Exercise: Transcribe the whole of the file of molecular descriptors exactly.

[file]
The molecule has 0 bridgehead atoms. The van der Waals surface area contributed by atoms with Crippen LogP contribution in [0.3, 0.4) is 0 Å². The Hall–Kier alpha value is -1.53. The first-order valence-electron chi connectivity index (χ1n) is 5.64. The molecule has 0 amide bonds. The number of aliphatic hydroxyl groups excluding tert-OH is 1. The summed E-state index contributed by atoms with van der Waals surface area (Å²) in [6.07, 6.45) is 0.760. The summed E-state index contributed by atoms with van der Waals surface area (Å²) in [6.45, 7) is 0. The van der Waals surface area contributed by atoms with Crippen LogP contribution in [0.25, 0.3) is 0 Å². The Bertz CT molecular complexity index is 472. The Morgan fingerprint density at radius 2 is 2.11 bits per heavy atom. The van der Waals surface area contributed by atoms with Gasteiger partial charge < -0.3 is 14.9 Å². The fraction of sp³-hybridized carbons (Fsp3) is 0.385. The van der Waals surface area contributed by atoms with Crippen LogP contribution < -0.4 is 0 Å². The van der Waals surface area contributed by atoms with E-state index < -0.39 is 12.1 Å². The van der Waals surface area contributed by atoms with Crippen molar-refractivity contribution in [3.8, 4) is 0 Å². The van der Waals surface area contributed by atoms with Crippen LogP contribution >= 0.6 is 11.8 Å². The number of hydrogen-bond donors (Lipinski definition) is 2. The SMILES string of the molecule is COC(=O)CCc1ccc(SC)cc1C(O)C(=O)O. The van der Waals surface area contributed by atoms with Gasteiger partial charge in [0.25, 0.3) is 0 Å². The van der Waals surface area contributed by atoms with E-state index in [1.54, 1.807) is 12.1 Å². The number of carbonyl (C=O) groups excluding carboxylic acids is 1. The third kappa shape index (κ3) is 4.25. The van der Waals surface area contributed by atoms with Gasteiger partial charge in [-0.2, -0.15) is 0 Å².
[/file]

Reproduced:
The molecule has 0 bridgehead atoms. The van der Waals surface area contributed by atoms with Crippen LogP contribution in [0.3, 0.4) is 0 Å². The Hall–Kier alpha value is -1.53. The first-order valence-electron chi connectivity index (χ1n) is 5.64. The molecule has 0 amide bonds. The number of aliphatic hydroxyl groups excluding tert-OH is 1. The summed E-state index contributed by atoms with van der Waals surface area (Å²) in [6.07, 6.45) is 0.760. The summed E-state index contributed by atoms with van der Waals surface area (Å²) in [6.45, 7) is 0. The van der Waals surface area contributed by atoms with Crippen LogP contribution in [0.25, 0.3) is 0 Å². The Bertz CT molecular complexity index is 472. The Morgan fingerprint density at radius 2 is 2.11 bits per heavy atom. The van der Waals surface area contributed by atoms with Gasteiger partial charge < -0.3 is 14.9 Å². The fraction of sp³-hybridized carbons (Fsp3) is 0.385. The van der Waals surface area contributed by atoms with Crippen LogP contribution < -0.4 is 0 Å². The van der Waals surface area contributed by atoms with E-state index < -0.39 is 12.1 Å². The van der Waals surface area contributed by atoms with Crippen molar-refractivity contribution in [3.8, 4) is 0 Å². The van der Waals surface area contributed by atoms with Crippen LogP contribution >= 0.6 is 11.8 Å². The number of hydrogen-bond donors (Lipinski definition) is 2. The SMILES string of the molecule is COC(=O)CCc1ccc(SC)cc1C(O)C(=O)O. The van der Waals surface area contributed by atoms with Gasteiger partial charge in [0.25, 0.3) is 0 Å². The van der Waals surface area contributed by atoms with E-state index in [1.54, 1.807) is 12.1 Å². The number of carbonyl (C=O) groups excluding carboxylic acids is 1. The third kappa shape index (κ3) is 4.25. The van der Waals surface area contributed by atoms with Gasteiger partial charge in [-0.2, -0.15) is 0 Å².